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Can You Eat Potatoes If You Are Diabetic?

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Are Sweet Potatoes Good For Diabetics?

Diabetics have to keep a close eye on their diets, in order to manage carbohydrates and limit their impact on blood glucose and insulin levels. That means high-carbohydrate foods can be problematic, but some, such as sweet potatoes, offer substantial nutritional benefits to offset their impact on blood sugar. Deciding how much or how often you can consume them is an individual decision, but sweet potatoes can certainly find a place in a diabetic meal plan. Carbs in Sweet Potatoes Any discussion of food and diabetes management should begin with the American Diabetes Association's recommendation, which is to count the grams of carbohydrates you eat in a day. The number of carbs you need is calculated based on your body weight and activity levels, but as a rule the ADA suggests aiming for a range of 45 to 60 grams of carbohydrates per meal, although some people may require fewer for optimal blood sugar control. By that reckoning, sweet potatoes pose a challenge: One large baked sweet potato provides over 37 grams of carbs, which represents most of your allowance for that meal. By that measure, incorporating a sweet potato can sharply limit what else goes onto your plate. It's Not as B Continue reading >>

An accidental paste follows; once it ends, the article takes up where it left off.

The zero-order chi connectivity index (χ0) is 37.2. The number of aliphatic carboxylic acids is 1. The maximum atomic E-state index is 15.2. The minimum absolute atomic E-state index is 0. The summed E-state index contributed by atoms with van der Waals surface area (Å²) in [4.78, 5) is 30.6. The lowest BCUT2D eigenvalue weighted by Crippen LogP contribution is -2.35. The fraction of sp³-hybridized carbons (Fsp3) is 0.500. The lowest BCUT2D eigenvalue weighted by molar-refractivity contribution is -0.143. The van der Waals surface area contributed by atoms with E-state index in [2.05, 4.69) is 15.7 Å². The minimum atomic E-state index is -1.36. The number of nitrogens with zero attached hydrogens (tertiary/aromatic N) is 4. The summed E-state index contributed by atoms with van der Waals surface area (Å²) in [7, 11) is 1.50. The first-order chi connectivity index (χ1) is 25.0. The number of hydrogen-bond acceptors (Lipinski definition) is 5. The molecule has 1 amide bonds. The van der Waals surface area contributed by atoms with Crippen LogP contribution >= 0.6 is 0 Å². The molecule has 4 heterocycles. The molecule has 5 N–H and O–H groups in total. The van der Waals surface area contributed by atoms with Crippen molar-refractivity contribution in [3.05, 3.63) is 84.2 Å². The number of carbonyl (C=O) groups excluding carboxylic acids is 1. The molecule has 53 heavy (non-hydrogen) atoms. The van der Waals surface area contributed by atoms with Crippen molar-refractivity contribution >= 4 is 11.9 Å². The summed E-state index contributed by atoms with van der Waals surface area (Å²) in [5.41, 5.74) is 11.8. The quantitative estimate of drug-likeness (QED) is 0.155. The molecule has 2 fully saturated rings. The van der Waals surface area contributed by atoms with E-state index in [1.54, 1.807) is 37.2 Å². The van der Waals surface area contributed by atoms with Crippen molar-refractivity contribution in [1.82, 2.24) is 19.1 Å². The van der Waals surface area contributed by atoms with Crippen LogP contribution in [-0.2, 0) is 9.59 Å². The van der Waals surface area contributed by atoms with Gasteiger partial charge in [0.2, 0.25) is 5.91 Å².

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Popular Questions

  1. Lucywestie

    A friend of mines son has Diabetes and as such has to travel with his meds in his carry on. They will be going to Scotland in August and Im wondering what is the best and legitimate way to keep the Insulin cool for the flights.
    I have heard of everything from bags of ice that will melt enroute to the permanent Ice packs. Just wondering what others do that travel regularly with meds that have to be kept cold. Bear in mind that they also have to keep approximately 2 weeks worth cool so that they have enough while on their holiday.
    Thanks
    Pete

  2. emel49

    Why not ask the FA to keep it in the fridge in the galley?

  3. TravellerPlus

    I work in a hospital. The Pharmacy suppiles our insulins to the medication refrigerator, but the bottles are labelled good for 28 days when stored at room temp; the CPS agrees (even for insulin glargine [Lantus] which we used to keep cool at all times).
    Your friend should double check with her Pharmacist, but I suspect that the insulin should be fine if not kept in a fridge whilst on board the plane.

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